That's the first clue. We think we wouldn't want to write a whole novel about someone so extreme, and therefore our tendency is to make our central character, the one we want all the readers to like, too bland. They become over anxious to please, pawing at the writer with big love-me eyes. Irritating in real life, irritating to write. No wonder we start getting caught up in the character who doesn't give a damn what the reader thinks of them. So the first thing to check for is: is your main character too bland?
The second thing to look out for is active or reactive. Main characters drive the plot, not react to it. If your minor characters are providing the plot lines and your main characters are reacting to it, no wonder your minor characters are taking over. They ARE the main characters. So take a good hard look at your novel - who is driving it forward? If the answer is anything other than the characters you think are your main ones, then you're going to either have to change them to make them more active, or shift the story focus to your minor characters.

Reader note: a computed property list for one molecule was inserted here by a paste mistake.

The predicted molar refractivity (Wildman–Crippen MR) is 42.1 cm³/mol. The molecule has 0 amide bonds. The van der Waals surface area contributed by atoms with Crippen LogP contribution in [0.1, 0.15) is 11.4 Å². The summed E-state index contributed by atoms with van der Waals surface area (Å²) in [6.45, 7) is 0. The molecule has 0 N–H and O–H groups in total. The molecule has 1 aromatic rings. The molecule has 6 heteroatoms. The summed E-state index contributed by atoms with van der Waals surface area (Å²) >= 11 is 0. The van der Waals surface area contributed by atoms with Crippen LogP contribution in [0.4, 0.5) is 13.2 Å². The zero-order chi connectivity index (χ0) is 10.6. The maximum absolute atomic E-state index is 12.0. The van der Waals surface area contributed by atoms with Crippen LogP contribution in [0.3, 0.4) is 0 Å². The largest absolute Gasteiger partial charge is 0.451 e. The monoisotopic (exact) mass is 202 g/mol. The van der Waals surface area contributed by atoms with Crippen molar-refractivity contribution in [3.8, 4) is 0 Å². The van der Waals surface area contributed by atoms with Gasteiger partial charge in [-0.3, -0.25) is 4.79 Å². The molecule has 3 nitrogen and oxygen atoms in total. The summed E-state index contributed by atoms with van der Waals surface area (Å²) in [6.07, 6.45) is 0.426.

The third and last thing is related to the first two. Is your main character's problem interesting enough? Does it really matter to them, and to you? We are all the stars of our own lives and our problems are vitally important to us, but they're secondary to others. (Which is why it's so easy to dish out advice to other people - 'leave him!' or 'tell her what you really think'.) Your main character's problems have to be as real and important to you as your own problems are to yourself. Because if they're not, your reaction as a writer will be the same as listening to a friend talking about some problem they've got which doesn't affect you at all. Your attention will wander off to minor characters who seem more, well, fun.
So there we are. Three things to think about. I never said I'd be providing a solution to this one, just stuff to think about.